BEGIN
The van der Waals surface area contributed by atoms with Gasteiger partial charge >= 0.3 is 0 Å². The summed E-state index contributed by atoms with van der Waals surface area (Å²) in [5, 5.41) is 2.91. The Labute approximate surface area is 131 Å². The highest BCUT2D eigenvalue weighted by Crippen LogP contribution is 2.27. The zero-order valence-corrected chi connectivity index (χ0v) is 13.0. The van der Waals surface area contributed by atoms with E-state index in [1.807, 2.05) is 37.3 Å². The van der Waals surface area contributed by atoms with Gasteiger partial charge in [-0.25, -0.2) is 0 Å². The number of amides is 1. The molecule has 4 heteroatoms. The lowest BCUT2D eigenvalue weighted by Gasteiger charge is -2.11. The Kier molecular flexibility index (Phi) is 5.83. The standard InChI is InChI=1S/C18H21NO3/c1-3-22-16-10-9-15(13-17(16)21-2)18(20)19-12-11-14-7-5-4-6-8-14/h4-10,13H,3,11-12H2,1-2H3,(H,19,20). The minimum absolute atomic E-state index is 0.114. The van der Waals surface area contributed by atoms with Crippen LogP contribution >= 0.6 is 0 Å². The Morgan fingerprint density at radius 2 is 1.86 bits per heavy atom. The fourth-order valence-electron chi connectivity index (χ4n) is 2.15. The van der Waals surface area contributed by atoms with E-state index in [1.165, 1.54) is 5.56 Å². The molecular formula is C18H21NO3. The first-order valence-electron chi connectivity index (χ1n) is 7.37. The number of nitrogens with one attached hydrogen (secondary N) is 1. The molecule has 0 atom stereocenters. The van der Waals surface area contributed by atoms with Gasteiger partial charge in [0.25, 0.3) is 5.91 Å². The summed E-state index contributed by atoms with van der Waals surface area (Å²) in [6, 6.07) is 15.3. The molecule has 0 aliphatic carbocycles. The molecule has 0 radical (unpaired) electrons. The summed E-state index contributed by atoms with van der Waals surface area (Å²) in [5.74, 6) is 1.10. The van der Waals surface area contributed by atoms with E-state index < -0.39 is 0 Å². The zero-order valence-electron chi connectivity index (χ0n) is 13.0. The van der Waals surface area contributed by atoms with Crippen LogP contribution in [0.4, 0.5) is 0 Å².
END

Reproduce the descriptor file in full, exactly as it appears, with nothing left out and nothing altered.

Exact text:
The van der Waals surface area contributed by atoms with Gasteiger partial charge >= 0.3 is 0 Å². The summed E-state index contributed by atoms with van der Waals surface area (Å²) in [5, 5.41) is 2.91. The Labute approximate surface area is 131 Å². The highest BCUT2D eigenvalue weighted by Crippen LogP contribution is 2.27. The zero-order valence-corrected chi connectivity index (χ0v) is 13.0. The van der Waals surface area contributed by atoms with E-state index in [1.807, 2.05) is 37.3 Å². The van der Waals surface area contributed by atoms with Gasteiger partial charge in [-0.25, -0.2) is 0 Å². The number of amides is 1. The molecule has 4 heteroatoms. The lowest BCUT2D eigenvalue weighted by Gasteiger charge is -2.11. The Kier molecular flexibility index (Phi) is 5.83. The standard InChI is InChI=1S/C18H21NO3/c1-3-22-16-10-9-15(13-17(16)21-2)18(20)19-12-11-14-7-5-4-6-8-14/h4-10,13H,3,11-12H2,1-2H3,(H,19,20). The minimum absolute atomic E-state index is 0.114. The van der Waals surface area contributed by atoms with Crippen LogP contribution >= 0.6 is 0 Å². The Morgan fingerprint density at radius 2 is 1.86 bits per heavy atom. The fourth-order valence-electron chi connectivity index (χ4n) is 2.15. The van der Waals surface area contributed by atoms with E-state index in [1.165, 1.54) is 5.56 Å². The molecular formula is C18H21NO3. The first-order valence-electron chi connectivity index (χ1n) is 7.37. The number of nitrogens with one attached hydrogen (secondary N) is 1. The molecule has 0 atom stereocenters. The van der Waals surface area contributed by atoms with Gasteiger partial charge in [0.25, 0.3) is 5.91 Å². The summed E-state index contributed by atoms with van der Waals surface area (Å²) in [6, 6.07) is 15.3. The molecule has 0 aliphatic carbocycles. The molecule has 0 radical (unpaired) electrons. The summed E-state index contributed by atoms with van der Waals surface area (Å²) in [5.74, 6) is 1.10. The van der Waals surface area contributed by atoms with E-state index < -0.39 is 0 Å². The zero-order valence-electron chi connectivity index (χ0n) is 13.0. The van der Waals surface area contributed by atoms with Crippen LogP contribution in [0.4, 0.5) is 0 Å².